With April 15 looming, taxpayers are anxiously calculating their returns. Some defer to full-service accountants and preparers; others take the self-service approach.
Old-schoolers opt for forms, calculators and the trusty No. 2 HB pencil - while the digitally inclined choose between shrink-wrapped software packages and online services.
With at least half of all states facing budget shortfalls, government officials are anxiously watching this tax-filing season. The Center on Budget and Policy Priorities reports that the first 20 states to release estimates have a combined fiscal 2009shortfall of $34 billion.
In response, some states are seeking novel sources of revenue. New York is considering a page from the 1998 tobacco settlement by securitizing lottery proceeds - purchasing loans from lenders, grouping the loans and issuing bonds on the groups. New Jersey is looking at bonds to cover growing public debts, as well as increasing fees and privatizing toll roads and bridges. California Gov.
Arnold Schwarzenegger suggested a 10 percent across-the-board cut to offset the state's $14.5 billion deficit. Even fiscally healthy states are expected to avoid budget problems only until 2010. In the current political climate, raising taxes remains less palatable than cutting programs - but there's heightened interest in collecting more of what's already owed, which brings us back to this filing season.
Taxes are as certain as death and controversial enough to spark historic revolutions and contemporary revolts. They are the fuel of government operations, and their filing is among the most contentious and competitive spaces in public-sector IT - pitting tax agencies, consumer tax software companies and the wider integrator-led technology industry against one another.
A word of disclosure here: I have friends in each of the competing camps and have done work for most of them, so to paraphrase the country lawyer, "I have clients on both sides of the issue and I stand with my clients."
That said, here are where the lines are drawn. Tax authorities in states such as California and Arkansas offer direct online tax filing and payment services, built in concert with integrators and their partners that are steeped in the design-build-operate business model. That has left the tax software industry on the outside looking in, despite its migration from shrink-wrapped shiny discs to online services.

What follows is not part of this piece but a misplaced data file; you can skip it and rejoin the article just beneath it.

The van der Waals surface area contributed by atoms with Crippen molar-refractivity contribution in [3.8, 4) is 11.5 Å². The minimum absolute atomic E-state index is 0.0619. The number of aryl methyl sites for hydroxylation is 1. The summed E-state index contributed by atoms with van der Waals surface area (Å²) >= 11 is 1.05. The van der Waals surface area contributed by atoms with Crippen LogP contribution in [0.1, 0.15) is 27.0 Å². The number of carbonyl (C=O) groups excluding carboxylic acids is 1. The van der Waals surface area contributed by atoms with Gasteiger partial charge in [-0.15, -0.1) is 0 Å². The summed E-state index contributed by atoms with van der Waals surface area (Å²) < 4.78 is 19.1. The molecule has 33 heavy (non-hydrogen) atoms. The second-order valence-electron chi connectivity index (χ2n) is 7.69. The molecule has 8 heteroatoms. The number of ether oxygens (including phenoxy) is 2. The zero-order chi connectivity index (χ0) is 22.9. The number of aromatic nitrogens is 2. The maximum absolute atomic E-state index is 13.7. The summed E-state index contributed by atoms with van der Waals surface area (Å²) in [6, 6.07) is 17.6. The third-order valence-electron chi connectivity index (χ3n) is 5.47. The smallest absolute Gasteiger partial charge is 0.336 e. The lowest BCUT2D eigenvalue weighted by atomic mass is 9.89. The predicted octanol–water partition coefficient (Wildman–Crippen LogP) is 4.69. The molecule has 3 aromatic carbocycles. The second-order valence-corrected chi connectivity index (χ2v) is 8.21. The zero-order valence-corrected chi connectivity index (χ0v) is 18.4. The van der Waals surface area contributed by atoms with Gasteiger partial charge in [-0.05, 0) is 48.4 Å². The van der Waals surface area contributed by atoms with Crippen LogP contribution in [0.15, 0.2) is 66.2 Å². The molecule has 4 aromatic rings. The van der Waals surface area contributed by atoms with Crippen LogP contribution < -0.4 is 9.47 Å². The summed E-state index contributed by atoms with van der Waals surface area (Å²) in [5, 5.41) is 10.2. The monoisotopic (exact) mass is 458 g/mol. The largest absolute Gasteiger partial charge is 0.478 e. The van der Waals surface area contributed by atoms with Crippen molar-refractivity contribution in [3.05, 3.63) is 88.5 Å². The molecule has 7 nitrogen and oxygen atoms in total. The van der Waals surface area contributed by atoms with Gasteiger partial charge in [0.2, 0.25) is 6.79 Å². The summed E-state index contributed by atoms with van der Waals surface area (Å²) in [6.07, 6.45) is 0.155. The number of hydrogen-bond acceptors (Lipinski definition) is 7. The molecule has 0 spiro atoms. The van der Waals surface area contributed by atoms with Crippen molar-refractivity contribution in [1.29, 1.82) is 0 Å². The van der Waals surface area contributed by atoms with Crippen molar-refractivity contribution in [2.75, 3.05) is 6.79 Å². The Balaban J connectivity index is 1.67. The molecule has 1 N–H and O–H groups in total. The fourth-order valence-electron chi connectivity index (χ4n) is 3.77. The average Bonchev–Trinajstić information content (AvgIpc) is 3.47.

Tax software companies - Intuit chief among them - have long worried about displacement by government-provided direct filing services. In 2003, the software companies' answer was to create the Free File Alliance, a public-private partnership between the IRS, about 20 private tax software companies and 20 states where the Alliance provides free filing to 70 percent of U.S. taxpayers based on income. Reflecting Free File's philanthropic origins, members have extended gratis e-filing to more than 15 million poor and underserved taxpayers.
Today some in Washington, D.C., are trying to move the goal posts away from the 1998 goal set by Congress to have 80 percent of all tax returns filed electronically by 2007.
The new goal is to "provide universal access to individual taxpayers filing their tax returns directly through the IRS Web site." That would effectively end the Alliance.
But it would be a mistake to count tax software players out, particularly as government comes to terms with software as a service (SaaS) and the industry adopts new business models. Consider Intuit's purchase of an online banking service last year. In a New York Times interview, former Intuit CEO Stephen Bennett described the purpose behind the acquisition in SaaS-like terms, "Our vision is our online software-as-a-service suite that integrates all the data flow that makes it one place ... to do online banking, bill payment and customer management." Importantly the service is sold to (and co-branded or privately branded with) banks and other financial institutions, not end-users. It may put this kind of transactional service at the heart of an end-to-end solution, a place where shrink-wrapped products could never have gone. Banking today, tax filing tomorrow?
After five seasons of experimentation, with a requisite amount of elbow throwing and trash talking in legislatures and other arenas, a SaaS-like platform may level the tax-filing playing field for titans and expansion teams alike. Game on.
Editor's Note: This story appeared in Paul W. Taylor's signal:noise column as Tax Truce Through Platform Parity? in the print edition of Government Technology, April 2008.
Paul W. Taylor, Ph.D., is the editor-at-large of Governing magazine. He also serves as the chief content officer of e.Republic, Governing’s parent organization, as well as senior advisor to the Governing Institute. Prior to joining e.Republic, Taylor served as deputy Washington state CIO and chief of staff of the state Information Services Board (ISB). Dr. Taylor came to public service following decades of work in media, Internet start-ups and academia. He is also among a number of affiliated experts with the non-profit, non-partisan Information Technology and Innovation Foundation (ITIF) in Washington, D.C.